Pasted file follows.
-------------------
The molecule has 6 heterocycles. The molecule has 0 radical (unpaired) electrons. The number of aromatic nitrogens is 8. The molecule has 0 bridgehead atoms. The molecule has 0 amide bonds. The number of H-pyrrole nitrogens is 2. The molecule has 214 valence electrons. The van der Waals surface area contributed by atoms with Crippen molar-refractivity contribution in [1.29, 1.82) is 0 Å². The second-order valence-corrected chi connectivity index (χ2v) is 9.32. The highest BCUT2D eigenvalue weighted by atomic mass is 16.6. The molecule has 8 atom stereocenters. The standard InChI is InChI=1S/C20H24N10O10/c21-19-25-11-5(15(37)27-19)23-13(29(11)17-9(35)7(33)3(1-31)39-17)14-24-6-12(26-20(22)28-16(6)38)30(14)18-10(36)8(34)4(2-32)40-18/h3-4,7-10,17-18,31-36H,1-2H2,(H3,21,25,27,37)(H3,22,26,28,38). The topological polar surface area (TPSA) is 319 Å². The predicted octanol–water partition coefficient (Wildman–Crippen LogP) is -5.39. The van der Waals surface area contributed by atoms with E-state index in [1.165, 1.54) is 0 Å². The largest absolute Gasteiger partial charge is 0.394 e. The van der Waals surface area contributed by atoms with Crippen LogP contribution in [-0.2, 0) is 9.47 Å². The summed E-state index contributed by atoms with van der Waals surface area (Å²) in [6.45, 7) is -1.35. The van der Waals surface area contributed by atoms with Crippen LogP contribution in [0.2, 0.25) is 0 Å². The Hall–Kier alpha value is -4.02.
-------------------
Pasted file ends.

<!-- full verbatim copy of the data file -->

The molecule has 6 heterocycles. The molecule has 0 radical (unpaired) electrons. The number of aromatic nitrogens is 8. The molecule has 0 bridgehead atoms. The molecule has 0 amide bonds. The number of H-pyrrole nitrogens is 2. The molecule has 214 valence electrons. The van der Waals surface area contributed by atoms with Crippen molar-refractivity contribution in [1.29, 1.82) is 0 Å². The second-order valence-corrected chi connectivity index (χ2v) is 9.32. The highest BCUT2D eigenvalue weighted by atomic mass is 16.6. The molecule has 8 atom stereocenters. The standard InChI is InChI=1S/C20H24N10O10/c21-19-25-11-5(15(37)27-19)23-13(29(11)17-9(35)7(33)3(1-31)39-17)14-24-6-12(26-20(22)28-16(6)38)30(14)18-10(36)8(34)4(2-32)40-18/h3-4,7-10,17-18,31-36H,1-2H2,(H3,21,25,27,37)(H3,22,26,28,38). The topological polar surface area (TPSA) is 319 Å². The predicted octanol–water partition coefficient (Wildman–Crippen LogP) is -5.39. The van der Waals surface area contributed by atoms with E-state index in [1.165, 1.54) is 0 Å². The largest absolute Gasteiger partial charge is 0.394 e. The van der Waals surface area contributed by atoms with Crippen LogP contribution in [-0.2, 0) is 9.47 Å². The summed E-state index contributed by atoms with van der Waals surface area (Å²) in [6.45, 7) is -1.35. The van der Waals surface area contributed by atoms with Crippen LogP contribution in [0.2, 0.25) is 0 Å². The Hall–Kier alpha value is -4.02.